And, like the original “BaggyWrinkles,” my Cape Dory Typhoon which started the blog, Nautica is a thoroughbred Alberg design.  All Alberg, from the original pegboard on the bulkhead, to the faithful little Yanmar diesel with her new stainless steel shaft and high tech PSS shaft seal and her vintage brass 3 blade prop.  I did not rebuild or completely refurbish this Alberg, I improved upon what I had.  I wanted to keep that “period” look she had.  Oh sure, I had fully intended to replace the pegboards with fir slats, but life is dynamic, and I had to relent on that.  The head I did refurbish with its portable that was cobbled together by a previous owner, and I added some accoutrements to accent her nicely.  I did the reinforcement work on the chain plates but did not improve when something was working.  Hers were all fine, just need better bolts and new metal.  Everywhere, things were redone without trying to make her look like a new boat, rather, she looks her age but has great bones!


When I had West Marine remanufacture her lifelines I insisted that if the pelican clamps were structurally sound that I preferred the originals to a bright shiny new device.  Keeps her looking her age.  I’m very proud that when I’m on the water people look over, wave and nod their heads out of respect for her design knowing she came from another time, another idea, and lines that never tire the eyes.  I realize there are other people like me, probably worse than me, who love their boats more than they like sleep, and those who never hesitate to spend more money on their boats than eating.  It’s love.  That’s all.  And a bit of obsession along with it.  They go well together.






It’s because of that it’s never a good idea to ask someone how much they want for their boat!  Well, they’ll tell you, “Well I can’t put a price on her…,” or “She’s worth a million to me!” or “Well I bought her for 10k and I’ve put about 10k into her, so I’d say about 30k, what do you think?” It’s monkey math but there’s something to it.  I know that when I sold my Typhoon, I did not recoup what I had put into her.  First Mate and I talked about this silly tendency to want to recoup upgrades and maintenance monies, it’s just silly.  If I were to tally up all the visits I’ve made to BMW over the past ten years to the price of a used car, it’d make sense to just go get a new one!  They’re used because they’re cheaper in price!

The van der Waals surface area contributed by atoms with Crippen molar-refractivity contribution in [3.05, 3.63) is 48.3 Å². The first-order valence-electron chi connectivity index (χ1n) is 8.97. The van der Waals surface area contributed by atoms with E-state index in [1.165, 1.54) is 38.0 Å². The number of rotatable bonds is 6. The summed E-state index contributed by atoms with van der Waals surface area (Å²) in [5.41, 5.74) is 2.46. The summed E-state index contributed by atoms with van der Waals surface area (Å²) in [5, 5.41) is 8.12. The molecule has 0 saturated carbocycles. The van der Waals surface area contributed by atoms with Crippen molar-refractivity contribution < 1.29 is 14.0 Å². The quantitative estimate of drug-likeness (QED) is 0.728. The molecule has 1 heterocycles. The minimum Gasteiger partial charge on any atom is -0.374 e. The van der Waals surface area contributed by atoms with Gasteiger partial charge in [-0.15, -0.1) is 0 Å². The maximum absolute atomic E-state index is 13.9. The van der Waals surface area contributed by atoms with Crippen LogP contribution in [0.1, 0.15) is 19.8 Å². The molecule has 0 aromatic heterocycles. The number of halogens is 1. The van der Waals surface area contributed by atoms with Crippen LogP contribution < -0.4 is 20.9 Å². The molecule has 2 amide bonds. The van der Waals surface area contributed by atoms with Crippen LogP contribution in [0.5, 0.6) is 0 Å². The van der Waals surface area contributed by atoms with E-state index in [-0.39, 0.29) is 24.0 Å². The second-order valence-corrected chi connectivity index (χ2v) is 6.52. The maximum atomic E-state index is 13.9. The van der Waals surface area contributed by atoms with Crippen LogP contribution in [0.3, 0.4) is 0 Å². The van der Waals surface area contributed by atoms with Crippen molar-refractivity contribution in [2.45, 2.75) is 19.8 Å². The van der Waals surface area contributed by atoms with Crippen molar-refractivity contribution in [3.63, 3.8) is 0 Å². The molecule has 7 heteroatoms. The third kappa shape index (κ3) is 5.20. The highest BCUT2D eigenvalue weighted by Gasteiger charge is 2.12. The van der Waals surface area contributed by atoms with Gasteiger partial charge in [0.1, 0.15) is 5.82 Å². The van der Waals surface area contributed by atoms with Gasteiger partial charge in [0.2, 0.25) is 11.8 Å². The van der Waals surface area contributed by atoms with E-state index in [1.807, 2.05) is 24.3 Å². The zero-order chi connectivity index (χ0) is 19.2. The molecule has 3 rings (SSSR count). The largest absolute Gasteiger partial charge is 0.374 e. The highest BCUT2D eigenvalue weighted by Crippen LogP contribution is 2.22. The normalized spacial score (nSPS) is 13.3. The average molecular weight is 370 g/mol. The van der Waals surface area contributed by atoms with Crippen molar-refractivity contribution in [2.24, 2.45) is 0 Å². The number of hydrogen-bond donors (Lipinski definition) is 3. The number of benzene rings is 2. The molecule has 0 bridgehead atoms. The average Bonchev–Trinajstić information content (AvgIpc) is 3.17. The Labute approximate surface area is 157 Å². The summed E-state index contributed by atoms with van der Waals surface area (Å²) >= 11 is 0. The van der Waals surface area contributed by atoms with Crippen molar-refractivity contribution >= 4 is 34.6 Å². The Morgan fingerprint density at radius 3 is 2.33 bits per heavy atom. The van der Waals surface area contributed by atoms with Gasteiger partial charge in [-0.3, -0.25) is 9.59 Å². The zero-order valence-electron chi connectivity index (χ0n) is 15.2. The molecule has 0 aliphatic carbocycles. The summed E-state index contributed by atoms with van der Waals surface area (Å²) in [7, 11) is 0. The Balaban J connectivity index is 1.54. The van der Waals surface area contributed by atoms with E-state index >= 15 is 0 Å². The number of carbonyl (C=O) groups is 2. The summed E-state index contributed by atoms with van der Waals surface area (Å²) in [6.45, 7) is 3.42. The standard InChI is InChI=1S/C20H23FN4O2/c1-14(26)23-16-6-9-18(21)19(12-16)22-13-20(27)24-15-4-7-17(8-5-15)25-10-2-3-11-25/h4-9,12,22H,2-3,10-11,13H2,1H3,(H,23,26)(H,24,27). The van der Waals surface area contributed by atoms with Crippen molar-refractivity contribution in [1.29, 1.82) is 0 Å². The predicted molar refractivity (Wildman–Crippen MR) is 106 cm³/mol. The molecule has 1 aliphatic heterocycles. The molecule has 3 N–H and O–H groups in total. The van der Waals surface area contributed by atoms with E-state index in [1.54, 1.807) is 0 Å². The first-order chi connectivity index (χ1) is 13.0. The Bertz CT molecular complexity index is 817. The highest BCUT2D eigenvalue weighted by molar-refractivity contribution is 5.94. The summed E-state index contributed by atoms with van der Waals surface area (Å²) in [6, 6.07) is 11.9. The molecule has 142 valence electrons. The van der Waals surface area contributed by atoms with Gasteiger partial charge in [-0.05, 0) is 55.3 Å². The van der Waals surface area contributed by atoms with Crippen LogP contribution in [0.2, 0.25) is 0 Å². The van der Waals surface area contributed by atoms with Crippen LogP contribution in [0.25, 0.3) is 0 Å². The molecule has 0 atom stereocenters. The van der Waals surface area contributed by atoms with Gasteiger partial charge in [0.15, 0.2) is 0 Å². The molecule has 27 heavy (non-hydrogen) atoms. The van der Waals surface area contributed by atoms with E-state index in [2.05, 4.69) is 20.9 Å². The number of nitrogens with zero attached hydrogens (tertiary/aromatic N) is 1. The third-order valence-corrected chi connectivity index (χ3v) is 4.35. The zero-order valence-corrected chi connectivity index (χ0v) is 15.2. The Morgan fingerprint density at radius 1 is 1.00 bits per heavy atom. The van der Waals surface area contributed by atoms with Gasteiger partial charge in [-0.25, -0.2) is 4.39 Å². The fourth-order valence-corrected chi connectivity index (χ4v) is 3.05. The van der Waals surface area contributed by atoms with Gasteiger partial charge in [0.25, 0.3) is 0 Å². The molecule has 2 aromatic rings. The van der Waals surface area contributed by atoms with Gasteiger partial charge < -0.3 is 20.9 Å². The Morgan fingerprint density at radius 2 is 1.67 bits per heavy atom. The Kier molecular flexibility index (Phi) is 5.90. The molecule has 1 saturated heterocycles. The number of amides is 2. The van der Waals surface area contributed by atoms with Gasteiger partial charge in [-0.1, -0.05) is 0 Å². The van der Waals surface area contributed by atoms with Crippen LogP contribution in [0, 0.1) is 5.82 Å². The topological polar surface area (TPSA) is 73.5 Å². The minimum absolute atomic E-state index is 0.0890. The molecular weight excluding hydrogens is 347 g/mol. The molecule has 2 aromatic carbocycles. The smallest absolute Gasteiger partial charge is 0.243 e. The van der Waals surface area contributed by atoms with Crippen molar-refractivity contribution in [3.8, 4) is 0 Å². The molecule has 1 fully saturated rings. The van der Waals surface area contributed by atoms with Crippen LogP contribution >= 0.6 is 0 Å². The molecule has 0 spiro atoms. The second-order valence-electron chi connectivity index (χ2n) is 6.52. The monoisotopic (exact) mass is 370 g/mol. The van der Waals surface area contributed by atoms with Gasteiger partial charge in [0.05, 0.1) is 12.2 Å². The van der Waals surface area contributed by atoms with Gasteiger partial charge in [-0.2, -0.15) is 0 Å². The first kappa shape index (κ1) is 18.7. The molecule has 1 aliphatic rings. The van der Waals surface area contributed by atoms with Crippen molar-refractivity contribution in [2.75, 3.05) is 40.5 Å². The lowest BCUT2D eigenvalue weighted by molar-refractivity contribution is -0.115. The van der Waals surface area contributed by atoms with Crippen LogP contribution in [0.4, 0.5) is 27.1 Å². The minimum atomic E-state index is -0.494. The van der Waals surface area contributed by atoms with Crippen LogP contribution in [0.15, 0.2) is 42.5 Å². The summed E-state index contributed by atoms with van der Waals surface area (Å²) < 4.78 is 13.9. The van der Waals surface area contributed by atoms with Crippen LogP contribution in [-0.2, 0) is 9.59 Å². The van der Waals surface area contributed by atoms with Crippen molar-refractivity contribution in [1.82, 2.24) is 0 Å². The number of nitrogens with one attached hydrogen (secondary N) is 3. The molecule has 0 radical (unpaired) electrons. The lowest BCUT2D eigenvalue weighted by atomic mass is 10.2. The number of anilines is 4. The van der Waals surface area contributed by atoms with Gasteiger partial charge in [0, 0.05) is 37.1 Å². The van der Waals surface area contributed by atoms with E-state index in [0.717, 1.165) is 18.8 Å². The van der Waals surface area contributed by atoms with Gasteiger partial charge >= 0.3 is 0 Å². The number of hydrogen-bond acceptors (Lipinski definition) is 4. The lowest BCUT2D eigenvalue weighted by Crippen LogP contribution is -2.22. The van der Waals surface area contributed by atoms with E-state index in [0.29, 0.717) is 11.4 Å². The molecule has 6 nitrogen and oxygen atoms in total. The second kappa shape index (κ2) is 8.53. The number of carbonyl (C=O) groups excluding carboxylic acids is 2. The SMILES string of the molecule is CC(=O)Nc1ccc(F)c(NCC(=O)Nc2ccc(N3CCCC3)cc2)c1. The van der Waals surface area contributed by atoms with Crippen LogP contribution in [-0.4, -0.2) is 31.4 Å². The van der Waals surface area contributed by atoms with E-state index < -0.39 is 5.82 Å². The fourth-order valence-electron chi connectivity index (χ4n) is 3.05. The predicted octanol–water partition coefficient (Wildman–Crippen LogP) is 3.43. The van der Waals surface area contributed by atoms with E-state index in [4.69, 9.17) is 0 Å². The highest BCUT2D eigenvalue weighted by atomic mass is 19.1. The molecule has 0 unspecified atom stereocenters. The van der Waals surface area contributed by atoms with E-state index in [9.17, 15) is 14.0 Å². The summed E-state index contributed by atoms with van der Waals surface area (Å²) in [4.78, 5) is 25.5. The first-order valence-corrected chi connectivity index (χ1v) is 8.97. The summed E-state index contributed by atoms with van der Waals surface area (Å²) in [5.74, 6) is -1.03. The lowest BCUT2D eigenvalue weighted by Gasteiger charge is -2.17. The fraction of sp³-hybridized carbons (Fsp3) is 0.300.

So, we know pricing is more an estimation of how much you want to put into the dowry, not how much something is worth by way of cumulative maintenance.  It doesn’t work in that way.  But we all who treasure our rigs do honestly think that way.


All sailors look at boat pricings.  

Have you seen the sellers who list their items on fore sale pages?  Alongside the shrouds, or sails or whatever part they put NEW in capital letters but that was in 1998 when it was NEW.  I laugh at those lists.  Nothing is new if you’ve sailed it and had it for 30 days.  It’s not about the stuff you put in it unless it’s brand new from the factory. We bought a new Beneteau years ago and walked the factory floor and saw it before it was put in the dunk tank to check for leaks.  It was NEW.  That’s the NEW part.  Most of our old boats may have some NEW parts but they’re just recent additions to the boat which is, not NEW.


Well, as I said, she’s on the market to the degree that if the right suitor comes along, I would entertain the discussion.  In the meantime I have my eyes on a plane ticket for home during which time Nautica and I will get out on the water together and stretch our legs again.  And we just won’t talk about how long it’s been!